Firefox 26 Win 7 PC 0 No prompt but instead gave a notification that the site was using over 50MB of storage.
Firefox 26 Win 8 PC 0 No prompt but instead gave a notification that the site was using over 50MB of storage.
Firefox 26 Win 8.1 PC 0 No prompt but instead gave a notification that the site was using over 50MB of storage.
Firefox 26 OSX 10.6 Mac 0 No prompt but instead gave a notification that the site was using over 50MB of storage.
Firefox 26 OSX 10.7 Mac 0 No prompt but instead gave a notification that the site was using over 50MB of storage.
Firefox 26 OSX 10.8 Mac 0 No prompt but instead gave a notification that the site was using over 50MB of storage.
Firefox 26 † OSX 10.9 Mac 0 No prompt but instead gave a notification that the site was using over 50MB of storage.
Firefox 27 Beta Win XP PC 0
Firefox 27 Beta Win 7 PC 0 No prompt but instead gave a notification that the site was using over 50MB of storage.
Firefox 27 Beta Win 8 PC 0 No prompt but instead gave a notification that the site was using over 50MB of storage.
Firefox 27 Beta Win 8.1 PC 0 No prompt but instead gave a notification that the site was using over 50MB of storage.
Firefox 27 Beta OSX 10.6 Mac 0 No prompt but instead gave a notification that the site was using over 50MB of storage.
Firefox 27 Beta OSX 10.7 Mac 0 No prompt but instead gave a notification that the site was using over 50MB of storage.
Firefox 27 Beta OSX 10.8 Mac 0 No prompt but instead gave a notification that the site was using over 50MB of storage.
Firefox 27 Beta OSX 10.9 Mac 0 No prompt but instead gave a notification that the site was using over 50MB of storage.
Firefox 26 for Android Android 4.1.2 Nexus S 20
Opera 18 Win XP PC 0
Opera 18 Win 7 PC 0
Opera 18 Win 8 PC 57
Opera 18 Win 8.1 PC 0
Opera 18 OSX 10.6 Mac 0
Opera 18 OSX 10.7 Mac 0
Opera 18 OSX 10.8 Mac 0
Opera 18 † OSX 10.9 Mac 0
Opera 19 Next Win XP PC 0
Opera 19 Next Win 7 PC 0
Opera 19 Next Win 8 PC 42
Opera 19 Next Win 8.1 PC 0
Opera 19 Next OSX 10.6 Mac 0
Opera 19 Next OSX 10.7 Mac 0
Opera 19 Next OSX 10.8 Mac 0
Opera 19 Next OSX 10.9 Mac 0
Opera 20 Dev Win XP PC 0
Opera 20 Dev Win 7 PC 0
Opera 20 Dev Win 8 PC 46
Opera 20 Dev Win 8.1 PC 0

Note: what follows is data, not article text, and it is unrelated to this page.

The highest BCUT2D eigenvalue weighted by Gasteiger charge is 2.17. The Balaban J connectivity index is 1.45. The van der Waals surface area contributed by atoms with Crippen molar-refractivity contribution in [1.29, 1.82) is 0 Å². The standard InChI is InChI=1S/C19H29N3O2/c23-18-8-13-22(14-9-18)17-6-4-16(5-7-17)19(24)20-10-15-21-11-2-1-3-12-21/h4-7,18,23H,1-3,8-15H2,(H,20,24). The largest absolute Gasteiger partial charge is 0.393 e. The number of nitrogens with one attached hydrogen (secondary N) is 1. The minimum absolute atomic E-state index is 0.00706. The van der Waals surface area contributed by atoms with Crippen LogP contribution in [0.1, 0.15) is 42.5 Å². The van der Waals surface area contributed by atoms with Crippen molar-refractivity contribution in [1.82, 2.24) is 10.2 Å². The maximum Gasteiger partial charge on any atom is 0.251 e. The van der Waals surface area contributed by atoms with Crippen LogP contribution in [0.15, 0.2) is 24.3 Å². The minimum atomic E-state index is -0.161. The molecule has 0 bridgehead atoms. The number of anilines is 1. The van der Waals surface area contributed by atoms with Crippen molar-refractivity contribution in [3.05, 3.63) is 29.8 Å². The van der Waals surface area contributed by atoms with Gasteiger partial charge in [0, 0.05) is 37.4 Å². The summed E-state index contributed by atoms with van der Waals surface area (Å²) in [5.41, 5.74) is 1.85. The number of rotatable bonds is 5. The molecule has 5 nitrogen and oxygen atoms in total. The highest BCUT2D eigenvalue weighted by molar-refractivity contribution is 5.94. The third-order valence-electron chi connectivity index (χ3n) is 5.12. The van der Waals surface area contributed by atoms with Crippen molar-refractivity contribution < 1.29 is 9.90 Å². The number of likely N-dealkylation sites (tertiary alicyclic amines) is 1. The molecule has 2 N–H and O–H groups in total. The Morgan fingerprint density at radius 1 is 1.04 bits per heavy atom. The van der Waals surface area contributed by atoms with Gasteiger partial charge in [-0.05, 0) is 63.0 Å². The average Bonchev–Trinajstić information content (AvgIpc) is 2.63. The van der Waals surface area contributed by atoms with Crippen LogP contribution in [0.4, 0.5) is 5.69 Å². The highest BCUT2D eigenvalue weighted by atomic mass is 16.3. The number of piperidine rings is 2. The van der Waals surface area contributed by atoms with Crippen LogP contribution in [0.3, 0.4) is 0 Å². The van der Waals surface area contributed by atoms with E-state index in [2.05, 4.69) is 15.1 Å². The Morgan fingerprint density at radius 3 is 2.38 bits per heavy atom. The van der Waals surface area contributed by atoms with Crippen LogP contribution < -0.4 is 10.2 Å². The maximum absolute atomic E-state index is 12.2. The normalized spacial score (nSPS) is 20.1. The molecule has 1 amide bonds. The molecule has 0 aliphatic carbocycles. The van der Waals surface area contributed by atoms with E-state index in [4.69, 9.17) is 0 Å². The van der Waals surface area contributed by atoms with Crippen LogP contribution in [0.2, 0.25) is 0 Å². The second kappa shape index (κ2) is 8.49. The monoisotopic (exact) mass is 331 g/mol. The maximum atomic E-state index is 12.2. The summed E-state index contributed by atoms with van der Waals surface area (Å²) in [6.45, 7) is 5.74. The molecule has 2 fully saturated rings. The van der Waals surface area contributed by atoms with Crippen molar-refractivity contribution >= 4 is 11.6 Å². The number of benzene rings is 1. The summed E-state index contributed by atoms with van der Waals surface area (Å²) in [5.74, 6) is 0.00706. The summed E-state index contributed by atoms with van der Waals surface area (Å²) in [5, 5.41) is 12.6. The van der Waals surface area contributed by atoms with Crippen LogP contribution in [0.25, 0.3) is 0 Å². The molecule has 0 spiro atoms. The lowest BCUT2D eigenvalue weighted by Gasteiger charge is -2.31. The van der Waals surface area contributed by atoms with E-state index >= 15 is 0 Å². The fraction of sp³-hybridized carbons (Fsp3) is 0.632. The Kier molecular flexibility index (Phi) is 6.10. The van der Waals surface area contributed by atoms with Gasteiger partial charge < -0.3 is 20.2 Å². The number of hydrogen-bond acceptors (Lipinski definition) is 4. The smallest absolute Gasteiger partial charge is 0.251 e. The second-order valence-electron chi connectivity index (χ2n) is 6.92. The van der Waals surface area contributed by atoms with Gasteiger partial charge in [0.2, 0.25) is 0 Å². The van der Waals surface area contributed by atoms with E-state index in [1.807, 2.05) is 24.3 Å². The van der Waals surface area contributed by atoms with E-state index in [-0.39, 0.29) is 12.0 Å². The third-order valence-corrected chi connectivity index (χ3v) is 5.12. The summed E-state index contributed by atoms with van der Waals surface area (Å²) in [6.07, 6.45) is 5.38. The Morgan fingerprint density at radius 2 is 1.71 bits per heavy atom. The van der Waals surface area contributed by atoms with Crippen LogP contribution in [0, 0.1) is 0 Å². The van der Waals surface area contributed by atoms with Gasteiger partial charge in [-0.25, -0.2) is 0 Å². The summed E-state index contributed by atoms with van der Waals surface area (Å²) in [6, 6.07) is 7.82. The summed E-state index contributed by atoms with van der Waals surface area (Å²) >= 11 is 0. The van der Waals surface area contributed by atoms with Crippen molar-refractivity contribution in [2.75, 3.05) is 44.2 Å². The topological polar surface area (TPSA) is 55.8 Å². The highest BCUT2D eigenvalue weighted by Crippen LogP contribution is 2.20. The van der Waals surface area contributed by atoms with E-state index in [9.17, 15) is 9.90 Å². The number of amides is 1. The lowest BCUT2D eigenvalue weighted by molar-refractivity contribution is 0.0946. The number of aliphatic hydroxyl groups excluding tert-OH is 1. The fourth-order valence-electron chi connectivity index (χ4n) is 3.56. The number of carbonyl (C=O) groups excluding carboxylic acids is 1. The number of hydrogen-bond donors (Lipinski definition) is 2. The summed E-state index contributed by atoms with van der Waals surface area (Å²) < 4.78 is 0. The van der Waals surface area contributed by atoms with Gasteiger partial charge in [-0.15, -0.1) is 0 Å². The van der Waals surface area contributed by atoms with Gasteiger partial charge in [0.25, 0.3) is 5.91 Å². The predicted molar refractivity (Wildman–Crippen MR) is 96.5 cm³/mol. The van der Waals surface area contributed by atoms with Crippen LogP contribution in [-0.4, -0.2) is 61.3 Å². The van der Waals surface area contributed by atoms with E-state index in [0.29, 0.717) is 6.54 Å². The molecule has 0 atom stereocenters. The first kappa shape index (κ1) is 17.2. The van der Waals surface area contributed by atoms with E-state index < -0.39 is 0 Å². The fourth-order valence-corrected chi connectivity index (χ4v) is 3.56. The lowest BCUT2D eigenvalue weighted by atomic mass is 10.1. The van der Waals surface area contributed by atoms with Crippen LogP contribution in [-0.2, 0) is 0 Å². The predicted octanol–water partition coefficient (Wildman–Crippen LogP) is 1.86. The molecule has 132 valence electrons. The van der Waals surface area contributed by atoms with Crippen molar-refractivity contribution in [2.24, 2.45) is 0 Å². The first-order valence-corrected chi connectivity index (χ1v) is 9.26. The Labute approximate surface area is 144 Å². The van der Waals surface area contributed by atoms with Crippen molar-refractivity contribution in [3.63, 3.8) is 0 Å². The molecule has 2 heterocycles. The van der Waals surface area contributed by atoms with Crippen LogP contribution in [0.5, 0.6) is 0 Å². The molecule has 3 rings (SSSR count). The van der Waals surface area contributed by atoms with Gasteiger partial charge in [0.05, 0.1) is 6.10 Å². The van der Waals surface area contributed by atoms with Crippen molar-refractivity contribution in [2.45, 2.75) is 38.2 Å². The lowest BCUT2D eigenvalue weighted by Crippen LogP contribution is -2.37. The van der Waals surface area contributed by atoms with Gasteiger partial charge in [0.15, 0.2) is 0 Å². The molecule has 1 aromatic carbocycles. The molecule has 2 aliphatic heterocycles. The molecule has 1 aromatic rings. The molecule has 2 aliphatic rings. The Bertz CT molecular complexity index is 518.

Opera 20 Dev OSX 10.6 Mac 0
Opera 20 Dev OSX 10.7 Mac 0
Opera 20 Dev OSX 10.8 Mac 0
Opera 20 Dev OSX 10.9 Mac 0
Opera Mobile † Various Opera Mobile Emulator 0
BlackBerry Browser † BlackBerry 10 (10.2.0.1155) BlackBerry 10 Device Simulator 0
BlackBerry Playbook Browser † BlackBerry Playbook 2.1 (2.1.0.1032) BlackBerry PlayBook Device Simulator 0
Mobile Safari – iPad iOS 3.2 iPad 1st Gen 5
Mobile Safari – iPad iOS 4.3.2 iPad 2nd Gen 2 16 Prompts for 10MB, 25MB and 50MB appeared but the test only managed to store 16MB max.
Mobile Safari – iPad iOS 5.0 iPad 2nd Gen 2 20 Prompts for 10MB, 25MB and 50MB appeared but the test only managed to store 20MB max.
Mobile Safari – iPad iOS 5.1 iPad 3rd Gen 2 20 Prompts for 10MB, 25MB and 50MB appeared but the test only managed to store 20MB max.
Mobile Safari – iPad iOS 6.0 iPad 3rd Gen 10 16 Prompt for 25MB appeared but the test only managed to store 16MB max.
Mobile Safari – iPad iOS 6.0 iPad Mini 1st Gen 10 16 Prompts for 10MB, 25MB and 50MB appeared but the test only managed to store 16MB max.
Mobile Safari – iPad iOS 7.0 iPad 3rd Gen 10 16 Prompts for 10MB, 25MB and 50MB appeared but the test only managed to store 16MB max.
Mobile Safari – iPad † iOS 7.0 iPad 3rd Gen 10 16 Prompts for 10MB, 25MB and 50MB appeared but the test only managed to store 16MB max.
Mobile Safari – iPad † iOS 7.0 iPad Mini Retina 10 16 Prompts for 10MB, 25MB and 50MB appeared but the test only managed to store 16MB max.
Mobile Safari – iPhone iOS 3.0 iPhone 3GS 5
Mobile Safari – iPhone iOS 4.0 iPhone 4 5
Mobile Safari – iPhone iOS 5.1 iPhone 4S 2 20 Prompts for 10MB, 25MB and 50MB appeared but the test only managed to store 16MB max.
Mobile Safari – iPhone iOS 6.0 iPhone 4S 10 16 Prompts for 10MB, 25MB and 50MB appeared but the test only managed to store 16MB max.
Mobile Safari – iPhone iOS 6.0 iPhone 5 10 16 Prompts for 10MB, 25MB and 50MB appeared but the test only managed to store 16MB max.
Mobile Safari – iPhone † iOS 7.0 iPhone 5 10 16 Prompts for 10MB, 25MB and 50MB appeared but the test only managed to store 16MB max.
Mobile Safari – iPhone iOS 7.0 iPhone 5S 10 16 Prompts for 10MB, 25MB and 50MB appeared but the test only managed to store 16MB max.
Android Browser † Android 4.1.2 Nexus S 32
Amazon Silk 3.8 † Android 4.0.3 Kindle Fire 0